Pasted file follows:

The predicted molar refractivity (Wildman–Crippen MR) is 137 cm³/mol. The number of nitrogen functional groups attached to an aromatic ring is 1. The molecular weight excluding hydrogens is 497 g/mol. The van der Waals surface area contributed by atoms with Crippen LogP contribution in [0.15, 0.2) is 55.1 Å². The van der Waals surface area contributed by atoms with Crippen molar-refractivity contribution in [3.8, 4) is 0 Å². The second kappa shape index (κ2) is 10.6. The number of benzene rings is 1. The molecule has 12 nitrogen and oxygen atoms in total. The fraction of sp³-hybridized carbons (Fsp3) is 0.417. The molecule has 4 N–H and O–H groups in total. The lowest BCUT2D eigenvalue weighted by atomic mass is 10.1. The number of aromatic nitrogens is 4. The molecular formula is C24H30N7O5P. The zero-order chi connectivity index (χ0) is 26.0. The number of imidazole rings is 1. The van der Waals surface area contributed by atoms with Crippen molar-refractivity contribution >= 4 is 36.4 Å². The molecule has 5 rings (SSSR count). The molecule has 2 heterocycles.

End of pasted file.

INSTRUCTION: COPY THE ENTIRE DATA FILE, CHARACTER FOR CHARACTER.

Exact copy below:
The predicted molar refractivity (Wildman–Crippen MR) is 137 cm³/mol. The number of nitrogen functional groups attached to an aromatic ring is 1. The molecular weight excluding hydrogens is 497 g/mol. The van der Waals surface area contributed by atoms with Crippen LogP contribution in [0.15, 0.2) is 55.1 Å². The van der Waals surface area contributed by atoms with Crippen molar-refractivity contribution in [3.8, 4) is 0 Å². The second kappa shape index (κ2) is 10.6. The number of benzene rings is 1. The molecule has 12 nitrogen and oxygen atoms in total. The fraction of sp³-hybridized carbons (Fsp3) is 0.417. The molecule has 4 N–H and O–H groups in total. The lowest BCUT2D eigenvalue weighted by atomic mass is 10.1. The number of aromatic nitrogens is 4. The molecular formula is C24H30N7O5P. The zero-order chi connectivity index (χ0) is 26.0. The number of imidazole rings is 1. The van der Waals surface area contributed by atoms with Crippen molar-refractivity contribution >= 4 is 36.4 Å². The molecule has 5 rings (SSSR count). The molecule has 2 heterocycles.